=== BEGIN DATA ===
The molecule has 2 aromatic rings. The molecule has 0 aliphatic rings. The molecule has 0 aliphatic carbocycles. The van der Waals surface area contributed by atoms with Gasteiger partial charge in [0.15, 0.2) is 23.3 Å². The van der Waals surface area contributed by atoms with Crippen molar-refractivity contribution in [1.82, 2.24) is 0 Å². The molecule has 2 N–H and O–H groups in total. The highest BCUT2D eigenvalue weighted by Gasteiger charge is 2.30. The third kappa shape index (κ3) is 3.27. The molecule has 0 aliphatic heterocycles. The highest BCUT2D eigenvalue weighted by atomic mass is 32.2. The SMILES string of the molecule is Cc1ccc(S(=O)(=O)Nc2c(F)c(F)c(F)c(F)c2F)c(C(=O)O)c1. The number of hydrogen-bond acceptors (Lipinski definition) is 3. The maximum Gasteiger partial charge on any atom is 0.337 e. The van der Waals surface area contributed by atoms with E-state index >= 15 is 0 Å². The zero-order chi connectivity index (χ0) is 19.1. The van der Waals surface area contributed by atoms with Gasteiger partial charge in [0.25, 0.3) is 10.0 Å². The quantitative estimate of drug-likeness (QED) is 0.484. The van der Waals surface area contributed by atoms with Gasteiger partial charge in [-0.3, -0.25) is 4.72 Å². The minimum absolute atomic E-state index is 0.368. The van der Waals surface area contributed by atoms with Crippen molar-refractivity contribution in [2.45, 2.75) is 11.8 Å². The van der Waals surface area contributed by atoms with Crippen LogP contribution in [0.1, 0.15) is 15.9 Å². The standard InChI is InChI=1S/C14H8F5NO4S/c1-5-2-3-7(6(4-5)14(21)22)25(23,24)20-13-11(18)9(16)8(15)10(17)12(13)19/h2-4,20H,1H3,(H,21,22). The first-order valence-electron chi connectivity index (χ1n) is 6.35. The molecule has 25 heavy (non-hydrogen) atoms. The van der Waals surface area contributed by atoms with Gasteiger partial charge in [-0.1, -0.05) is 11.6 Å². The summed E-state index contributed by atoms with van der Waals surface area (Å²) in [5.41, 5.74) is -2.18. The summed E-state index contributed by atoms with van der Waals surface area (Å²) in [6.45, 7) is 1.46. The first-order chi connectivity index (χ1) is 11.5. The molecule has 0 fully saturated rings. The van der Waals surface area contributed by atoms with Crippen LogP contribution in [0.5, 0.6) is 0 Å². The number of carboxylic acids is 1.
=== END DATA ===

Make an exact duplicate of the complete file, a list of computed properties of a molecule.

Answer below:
The molecule has 2 aromatic rings. The molecule has 0 aliphatic rings. The molecule has 0 aliphatic carbocycles. The van der Waals surface area contributed by atoms with Gasteiger partial charge in [0.15, 0.2) is 23.3 Å². The van der Waals surface area contributed by atoms with Crippen molar-refractivity contribution in [1.82, 2.24) is 0 Å². The molecule has 2 N–H and O–H groups in total. The highest BCUT2D eigenvalue weighted by Gasteiger charge is 2.30. The third kappa shape index (κ3) is 3.27. The molecule has 0 aliphatic heterocycles. The highest BCUT2D eigenvalue weighted by atomic mass is 32.2. The SMILES string of the molecule is Cc1ccc(S(=O)(=O)Nc2c(F)c(F)c(F)c(F)c2F)c(C(=O)O)c1. The number of hydrogen-bond acceptors (Lipinski definition) is 3. The maximum Gasteiger partial charge on any atom is 0.337 e. The van der Waals surface area contributed by atoms with E-state index >= 15 is 0 Å². The zero-order chi connectivity index (χ0) is 19.1. The van der Waals surface area contributed by atoms with Gasteiger partial charge in [0.25, 0.3) is 10.0 Å². The quantitative estimate of drug-likeness (QED) is 0.484. The van der Waals surface area contributed by atoms with Gasteiger partial charge in [-0.3, -0.25) is 4.72 Å². The minimum absolute atomic E-state index is 0.368. The van der Waals surface area contributed by atoms with Crippen molar-refractivity contribution in [2.45, 2.75) is 11.8 Å². The van der Waals surface area contributed by atoms with Crippen LogP contribution in [0.1, 0.15) is 15.9 Å². The standard InChI is InChI=1S/C14H8F5NO4S/c1-5-2-3-7(6(4-5)14(21)22)25(23,24)20-13-11(18)9(16)8(15)10(17)12(13)19/h2-4,20H,1H3,(H,21,22). The first-order valence-electron chi connectivity index (χ1n) is 6.35. The molecule has 25 heavy (non-hydrogen) atoms. The van der Waals surface area contributed by atoms with Gasteiger partial charge in [-0.1, -0.05) is 11.6 Å². The summed E-state index contributed by atoms with van der Waals surface area (Å²) in [5.41, 5.74) is -2.18. The summed E-state index contributed by atoms with van der Waals surface area (Å²) in [6.45, 7) is 1.46. The first-order chi connectivity index (χ1) is 11.5. The molecule has 0 fully saturated rings. The van der Waals surface area contributed by atoms with Crippen LogP contribution in [0.5, 0.6) is 0 Å². The number of carboxylic acids is 1.